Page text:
Knowing the parts of your bicycle can help you in your conversations about it: is the seat uncomfortable because the seat post is too high or because the saddle itself doesn’t suit your needs?
The diagram above shows the standard configuration for many comfort hybrid and light cross-country mountain bikes. Some bikes, though, have rigid forks. BMX, road, triathlon, and performance hybrids typically have rigid forks, as shown at left. A rigid fork provides better performance and makes it easier to go faster on smooth surfaces. A suspension fork absorbs bumps, keeping the wheels in closer contact with the ground at all times for better performance on rough terrain. The suspension also makes for a slightly plusher ride when on flat surfaces or when installed on a comfort bike, at the cost of some weight.
Suspension seat posts are another common feature of comfort bikes. They add weight but provide a more cushioned ride over small bumps. They’re not desirable on mountain bikes because the seat on a mountain bike is part of controlling it. Adding suspension to a seatpost makes the seat harder to control the bike from.
Mountain bikes designed for freeride, downhill, or all mountain riding generally have rear suspension in addition to front suspension forks. They are sometimes referred to as dual suspension bikes. Rear suspension allows for more shock absorption. When riding over extremely rough terrain, dual suspension allows both wheels to stay in contact with the ground at all times, which means greater control for the rider.
There are several different styles of rear suspension for different styles of riding. Come on in to see them in person!
Handlebars also come in several varieties depending on the style of riding. The most common is the one picture at top, the flat bar handlebar. Flat bars provide the greatest stability in steering, and are common on mountain bikes as well as hybrids. If you’re riding primarily in around obstacles like trees or traffic, they give you the best view. Drop bars are common on road bikes, and provide versatility at light weight. They’re a great midpoint between aerodynamics and control. They give better control for navigating in the middle of a pack of riders and more stability than an aero bar. Additionally, drop bars offer multiple riding positions: on the drops, on the hoods (the black parts, on the image at right), and in rare circumstances on the flat sections.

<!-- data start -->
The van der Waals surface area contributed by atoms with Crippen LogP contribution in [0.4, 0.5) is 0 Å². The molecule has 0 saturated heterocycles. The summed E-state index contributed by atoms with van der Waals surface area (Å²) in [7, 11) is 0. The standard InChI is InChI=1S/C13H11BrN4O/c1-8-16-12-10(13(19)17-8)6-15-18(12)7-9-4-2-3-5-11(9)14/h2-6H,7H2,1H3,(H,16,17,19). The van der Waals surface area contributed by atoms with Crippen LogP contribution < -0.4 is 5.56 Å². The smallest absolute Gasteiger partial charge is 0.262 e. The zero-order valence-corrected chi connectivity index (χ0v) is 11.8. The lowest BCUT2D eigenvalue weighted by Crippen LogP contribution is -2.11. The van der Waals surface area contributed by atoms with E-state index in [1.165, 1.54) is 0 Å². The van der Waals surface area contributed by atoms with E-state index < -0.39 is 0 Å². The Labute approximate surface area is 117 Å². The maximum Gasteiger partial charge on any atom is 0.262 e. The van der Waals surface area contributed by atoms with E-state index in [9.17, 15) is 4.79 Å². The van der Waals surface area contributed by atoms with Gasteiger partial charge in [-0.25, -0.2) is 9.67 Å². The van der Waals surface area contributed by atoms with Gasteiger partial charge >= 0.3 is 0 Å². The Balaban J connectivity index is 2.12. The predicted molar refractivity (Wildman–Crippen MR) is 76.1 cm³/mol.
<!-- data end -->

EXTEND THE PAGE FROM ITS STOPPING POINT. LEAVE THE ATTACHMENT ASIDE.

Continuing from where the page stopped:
Aero bars usually attach at the centre of the handlebars. Though not all handlebars will work: if your handlebars are not one of the types mentioned here and you’re interested in aero bars, bring the bicycle in and ask! Aero bars provide an extra riding position that is aerodynamic and designed for both comfort and speed on long flat sections of road. The aero position also offers relief for wrists on long rides, since the rider supports themselves on the bones of their arms, not using the muscles in the wrist. It offers less ease of manoeuvreability and visibility in traffic, but that’s why they attach to other handlebars.
Different riding positions provide a variety of benefits, depending on the kind of riding you want to do. The style of bike is strongly related to the riding position. The bike at the top is fairly upright, designed to balance between the ease of speed that comes with being in a more aggressive (forward-leaning) posture and the comfort and better viewing position of a more upright position. More upright are usually comfort hybrids, comfort bikes, and cruisers. They provide a comfortable, upright ride, but are less designed for efficiency: you’ll work hard to go fast. More upright bikes are ideal for relaxed riding on a sunny afternoon when you want to admire the view. On the other end of the spectrum, triathlon and road bikes have a very aggressive posture for the most ease of speed.